Industry Stagnation: Manufactured home dealers are the sickest patients here -- guilty, says Van Beeck, of failing to improve their product. Though many have made cosmetic changes to their products, few have spent money on research and development to keep their offerings genuinely fresh and new. The industry saw income fall almost 74 percent in the past decade; the next five years should see a further 62 percent decline. The number of establishments fell by almost 57 percent in the past decade; the next five years should see them drop another 58.7 percent.
At a time when millions of Americans are looking to reduce living costs, shouldn't sales of manufactured homes be up?
Ordinarily, yes, says Van Beeck. But the bursting of the real estate bubble left behind a housing market so depressed that bargain-seekers don't need to buy a manufactured home.
"There are a huge number of unsold homes of the conventional kind available at rock-bottom prices," Van Beeck says. "Demand for manufactured homes simply isn't there."
So, which industry is nearest death?
"I would give record stores top rank," says Van Beeck. "While there will be a core following of vinyl enthusiasts and physical disc owners, stores will be unable to generate enough of a turnover to stay alive."
Manufactured housing, by comparison, might enjoy a modest rebound in years ahead, as prices of conventional homes begin to rise, says Nikoleta Panteva, an IBISWorld analyst. Her most recent forecast for manufactured housing calls for sales to improve by 2 percent next year -- too little to constitute a significant turnaround, she says, but enough to keep the industry on life support.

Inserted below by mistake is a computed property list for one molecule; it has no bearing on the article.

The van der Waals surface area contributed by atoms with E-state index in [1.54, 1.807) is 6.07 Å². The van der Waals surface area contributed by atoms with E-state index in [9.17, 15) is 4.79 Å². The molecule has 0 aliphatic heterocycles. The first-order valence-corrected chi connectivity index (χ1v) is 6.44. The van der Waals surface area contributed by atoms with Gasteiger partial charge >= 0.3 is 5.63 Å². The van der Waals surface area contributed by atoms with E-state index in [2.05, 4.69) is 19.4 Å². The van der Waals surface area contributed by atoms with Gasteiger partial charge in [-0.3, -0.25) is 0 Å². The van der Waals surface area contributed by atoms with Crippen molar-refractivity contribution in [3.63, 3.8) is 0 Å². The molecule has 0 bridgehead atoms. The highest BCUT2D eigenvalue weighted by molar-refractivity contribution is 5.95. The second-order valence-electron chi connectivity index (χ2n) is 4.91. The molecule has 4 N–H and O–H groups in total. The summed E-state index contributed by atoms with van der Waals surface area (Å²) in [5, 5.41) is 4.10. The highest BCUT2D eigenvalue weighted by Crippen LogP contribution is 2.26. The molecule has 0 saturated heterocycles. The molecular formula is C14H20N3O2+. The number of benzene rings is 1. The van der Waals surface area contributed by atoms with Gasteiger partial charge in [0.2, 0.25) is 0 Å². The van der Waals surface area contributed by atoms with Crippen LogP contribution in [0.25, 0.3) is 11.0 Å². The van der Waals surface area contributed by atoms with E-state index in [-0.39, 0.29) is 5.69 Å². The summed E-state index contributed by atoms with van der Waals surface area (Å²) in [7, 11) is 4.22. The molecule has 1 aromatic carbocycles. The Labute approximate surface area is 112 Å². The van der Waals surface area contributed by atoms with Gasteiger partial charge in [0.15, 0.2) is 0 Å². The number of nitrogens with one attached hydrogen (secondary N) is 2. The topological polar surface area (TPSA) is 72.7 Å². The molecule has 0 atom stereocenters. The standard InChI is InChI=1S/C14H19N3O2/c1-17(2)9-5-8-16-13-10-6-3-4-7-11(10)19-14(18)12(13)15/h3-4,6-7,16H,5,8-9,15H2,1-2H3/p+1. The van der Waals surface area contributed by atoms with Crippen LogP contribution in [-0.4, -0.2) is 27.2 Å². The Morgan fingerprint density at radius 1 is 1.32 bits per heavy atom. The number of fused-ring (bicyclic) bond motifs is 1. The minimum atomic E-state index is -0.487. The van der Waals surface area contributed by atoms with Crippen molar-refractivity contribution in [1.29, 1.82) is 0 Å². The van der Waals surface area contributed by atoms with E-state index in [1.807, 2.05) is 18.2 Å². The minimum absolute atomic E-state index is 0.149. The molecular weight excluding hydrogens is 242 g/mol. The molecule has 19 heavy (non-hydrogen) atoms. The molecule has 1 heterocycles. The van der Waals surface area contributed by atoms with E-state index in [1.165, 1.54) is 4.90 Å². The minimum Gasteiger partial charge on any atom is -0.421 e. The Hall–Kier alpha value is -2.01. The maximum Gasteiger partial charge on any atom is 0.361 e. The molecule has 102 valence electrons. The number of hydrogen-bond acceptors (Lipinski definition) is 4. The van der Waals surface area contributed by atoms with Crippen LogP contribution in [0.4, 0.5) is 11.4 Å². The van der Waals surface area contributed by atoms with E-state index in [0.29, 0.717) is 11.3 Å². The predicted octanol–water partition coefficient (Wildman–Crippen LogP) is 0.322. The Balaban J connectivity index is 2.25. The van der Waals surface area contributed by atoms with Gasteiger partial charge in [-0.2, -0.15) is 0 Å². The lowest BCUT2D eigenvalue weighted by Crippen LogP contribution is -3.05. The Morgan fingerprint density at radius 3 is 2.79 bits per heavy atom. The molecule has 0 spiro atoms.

The IBISWorld study notes that just because an industry is dying doesn't mean that there cannot be found within it exceptional companies that are managing to thrive.
"I found it interesting," says Van Beeck, "that even within the 'mills' category, for instance, there were businesses that didn't suffer from the category's typical disadvantages. They have a special niche, or they rely on a new technology that isn't yet widely available overseas."
As an example, he cites mills producing higher-tech non-woven fabrics, including flame-resistant and moisture-absorbent ones.
"In those, the U.S. has technology advantages," he says.
Warren Buffett's Berkshire Hathaway, Van Beeck says, has made a science out of identifying profitable, still-lively companies in ailing industries. Clayton Homes, a maker of manufactured homes, is a Berkshire subsidiary. Ditto apparel maker Russell Corporation.
What would Van Beeck say to a youngster who came to him and said, "Gee, Mr. B, I've got a great idea for a new business: Renting formal wear to people who live in manufactured housing!"
Van Beeck replies, "I guess I'd ask the young person, 'How interested are you in hard work?' You have to be able to look hard to see where the opportunities are. Opportunities still exist in all these industries, but getting the remaining dollars out is getting more difficult and more competitive -- more so than in a growth industry. If you've got a unique idea, though -- who knows?"